CONF: Netherlandish Art and the World (Utrecht, 25-27 Oct 2018)

Utrecht, October 25 – 27, 2018

Netherlandish Art and the World: A Conference on Global Art History

The art of the Early Modern Netherlands was a global art in various dimensions. Paintings and prints were made for worldwide export; artists depicted foreign rarities; applied arts from Asia were imported on an industrial scale. Famous masters stood out for their interest in remote traditions, from Vermeer’s Chinese porcelain to Rembrandt’s Mughal miniatures and Rubens’s engagement with the worldwide Jesuit mission. This conference identifies and addresses some of the challenges and opportunities that Global Art History offers for the Low Countries.

Participants explore how artworks were more than illustrations of the interconnectedness of the Early Modern world, with Antwerp and Amsterdam as hubs of global exchange. Everyday lives changed as foreign luxuries became a household presence. Images of real and imagined foreigners circulated on an unprecedented scale. Travelers and scholars pondered unknown iconographies, which sometimes threatened to unsettle the Eurocentric perspective. To explore this global complexity, the conference discusses painting, print, and the applied arts; materials, techniques, and styles; meaning, interpretation, and consumption; and migration, markets, and collections.

An additional question is how the display and analysis of Dutch and Flemish art has developed into a worldwide phenomenon. The works’ visual language appeals to publics from Japan to Brazil. At the same time the material heritage that documents the entangled histories of the Netherlands and Asia, Africa, the Americas, and Australia is increasingly being foregrounded. What is the continuing relevance of Netherlandish art in a globalized world?

Seating is limited. If you want to participate please contact


Day 1: Thursday, October 25

13:00-13:30 Welcome

13:30-15:00 Session I

  • Netherlandish Art and the World: Opening Remarks
    Thijs Weststeijn (Utrecht University)
  • Rembrandt in Japan/Rembrandt on Japan
    Akira Kofuku (National Museum of Western Art, Tokyo)
  • Remapping Dutch Art in Global Perspective: Three Meditations on Methodology
    Julie Hochstrasser (University of Iowa)

15:00-15:30 Tea break

15:30-17:00 Session II

  • The Slavery Exhibition in the Rijksmuseum, 2020
    Eveline Sint Nicolaas (Rijksmuseum Amsterdam)
  • Gilt Leather between East and West
    Eloy Koldeweij (Utrecht University)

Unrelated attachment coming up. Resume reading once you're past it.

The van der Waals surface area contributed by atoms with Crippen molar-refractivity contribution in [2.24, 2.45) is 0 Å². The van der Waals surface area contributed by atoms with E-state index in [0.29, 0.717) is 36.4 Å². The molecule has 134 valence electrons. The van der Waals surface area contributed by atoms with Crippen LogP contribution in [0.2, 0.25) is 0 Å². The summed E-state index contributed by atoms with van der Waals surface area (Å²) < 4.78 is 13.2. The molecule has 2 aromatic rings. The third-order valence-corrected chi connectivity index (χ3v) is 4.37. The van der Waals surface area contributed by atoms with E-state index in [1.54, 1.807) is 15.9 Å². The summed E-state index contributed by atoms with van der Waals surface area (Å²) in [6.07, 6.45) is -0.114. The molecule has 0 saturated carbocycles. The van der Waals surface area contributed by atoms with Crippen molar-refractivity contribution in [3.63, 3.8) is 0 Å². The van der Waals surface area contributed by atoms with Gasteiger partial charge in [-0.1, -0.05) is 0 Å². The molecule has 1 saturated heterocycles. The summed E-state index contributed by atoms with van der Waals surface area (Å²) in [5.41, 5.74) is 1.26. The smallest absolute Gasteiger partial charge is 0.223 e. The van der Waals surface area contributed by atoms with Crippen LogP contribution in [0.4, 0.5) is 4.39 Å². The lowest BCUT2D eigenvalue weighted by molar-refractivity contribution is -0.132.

• Icons, Iconoclasm, Iconic Circuits: Netherlandish Sacred Art in the World
    Benjamin Schmidt (University of Washington, Seattle)

17:00-17:30 Roundtable discussion chaired by Thomas DaCosta Kaufmann (Princeton University)

Day 2: Friday, October 26

9:00-10:30 Session III

  • ‘Chinese historie ofte verthooning der keysers.’ Artistic Collaboration between the Dutch and Chinese in Batavia
    Trude Dijkstra (University of Amsterdam)
  • ‘A Most Delightful Prospect upon the Water’: Canal Landscapes in Nieuhof’s Embassy and 17th-Century Dutch Paintings
    Yue Zhuang (University of Exeter)
  • Images of Europeans at the Qing Court during Qianlong’s Reign: A Study of Qing Imperial Illustrations of Tributaries
    Sun Jing (Tsinghua University, Beijing)

10:30-11:00 Coffee break

11:00-12:30 Session IV

  • The Strange and Mysterious Case of Asian Painting
    Elmer Kolfin (University of Amsterdam)
  • Images of Porcelain Collecting in Dutch Genre Painting: The Case of Willem van Mieris
    Junko Aono (Kyushu University, Fukuoka)
  • Representations of Dutch vessels in Dutch and Japanese Paintings of the 17th and 18th Centuries
    Michiko Fukaya (Kyoto City University of Arts)

12:30-13:30 Lunch break

13:30-15:00 Session V

  • Dutch Imitations of urushi Varnish in the 17th and 18th Centuries
    Marjolijn Bol (Utrecht University)
  • Meaning in Material in 17th-Century Netherlandish Applied Arts Objects with Depictions of Africans
    Charlotte Hoitsma (Utrecht University)
  • The Art of Describing Blackness
    Claudia Swan (Northwestern University, Evanston)

15:00-15:30 Tea break

15:30-16:30 Session VI

  • Flemish Prints in Mughal Albums
    Ebba Koch (University of Vienna)
  • Did Rembrandt Copy those Mughal Miniatures for Himself – or for Someone Else?Gary Schwartz (Independent Scholar, Maarssen)

Day 3: Saturday, October 27

10:00-12:00 Session VII

  • Mount Potosí in Antwerp: Mythological, Metallurgical, and Monetary Imagery in Rubens’s Arch of the Mint for the Entry of Cardinal-Infante Ferdinand (1635)
    Christine Göttler (University of Bern)
  • Images of Brazil and the Tupinambás in Anti-Catholic Netherlandish Art during the Early Modern Period
    Maria Berbara (Rio de Janeiro State University)
  • Mechelen, Mexico, Manila: Makers, Markets and the Making of the ‘Global’
    Stephanie Porras (Tulane University, New Orleans)
  • From Ghent to Tenochtitlán and Back Again: The Circulation of Artworks from Pedro de Gante’s Workshop in the Sixteenth Century
    Sarah Moran (Utrecht University)

12:00-13:00 Lunch break

13:00-14:00 Session VII

  • The ‘Chinoiserie’ Prints of Pieter Schenk I and II as Sources for Dutch Interiors in Chinese Style, c. 1710-1740
    Gert-Jan Janse (Utrecht University)
  • China and Europe, Original and Copy, Narrative and Fiction: Chinoiserie Prints at the Saxon Court
    Cordula Bischoff (Technische Universität Dresden)

14:00-15:00 Roundtable discussion chaired by Julie Hochstrasser (University of Iowa)

Reference: CONF: Netherlandish Art and the World (Utrecht, 25-27 Oct 2018). In:, Oct 1, 2018. <>.